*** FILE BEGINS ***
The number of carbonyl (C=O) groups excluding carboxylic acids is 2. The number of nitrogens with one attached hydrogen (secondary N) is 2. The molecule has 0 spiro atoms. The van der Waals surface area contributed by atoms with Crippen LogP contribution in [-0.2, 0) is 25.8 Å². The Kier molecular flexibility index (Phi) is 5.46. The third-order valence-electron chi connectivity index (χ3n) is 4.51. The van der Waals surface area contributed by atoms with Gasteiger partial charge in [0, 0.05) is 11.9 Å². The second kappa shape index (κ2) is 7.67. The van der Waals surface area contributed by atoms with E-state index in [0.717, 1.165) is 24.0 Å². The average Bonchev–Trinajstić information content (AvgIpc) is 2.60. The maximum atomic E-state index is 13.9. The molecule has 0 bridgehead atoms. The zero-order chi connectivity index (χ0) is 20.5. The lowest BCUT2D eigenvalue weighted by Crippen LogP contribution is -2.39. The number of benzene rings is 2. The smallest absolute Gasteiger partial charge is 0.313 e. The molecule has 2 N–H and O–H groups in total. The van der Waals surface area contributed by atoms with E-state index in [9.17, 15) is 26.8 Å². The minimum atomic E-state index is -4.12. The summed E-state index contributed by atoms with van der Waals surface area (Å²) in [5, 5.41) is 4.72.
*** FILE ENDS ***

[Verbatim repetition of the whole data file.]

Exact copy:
The number of carbonyl (C=O) groups excluding carboxylic acids is 2. The number of nitrogens with one attached hydrogen (secondary N) is 2. The molecule has 0 spiro atoms. The van der Waals surface area contributed by atoms with Crippen LogP contribution in [-0.2, 0) is 25.8 Å². The Kier molecular flexibility index (Phi) is 5.46. The third-order valence-electron chi connectivity index (χ3n) is 4.51. The van der Waals surface area contributed by atoms with Gasteiger partial charge in [0, 0.05) is 11.9 Å². The second kappa shape index (κ2) is 7.67. The van der Waals surface area contributed by atoms with E-state index in [0.717, 1.165) is 24.0 Å². The average Bonchev–Trinajstić information content (AvgIpc) is 2.60. The maximum atomic E-state index is 13.9. The molecule has 0 bridgehead atoms. The zero-order chi connectivity index (χ0) is 20.5. The lowest BCUT2D eigenvalue weighted by Crippen LogP contribution is -2.39. The number of benzene rings is 2. The smallest absolute Gasteiger partial charge is 0.313 e. The molecule has 2 N–H and O–H groups in total. The van der Waals surface area contributed by atoms with E-state index in [9.17, 15) is 26.8 Å². The minimum atomic E-state index is -4.12. The summed E-state index contributed by atoms with van der Waals surface area (Å²) in [5, 5.41) is 4.72.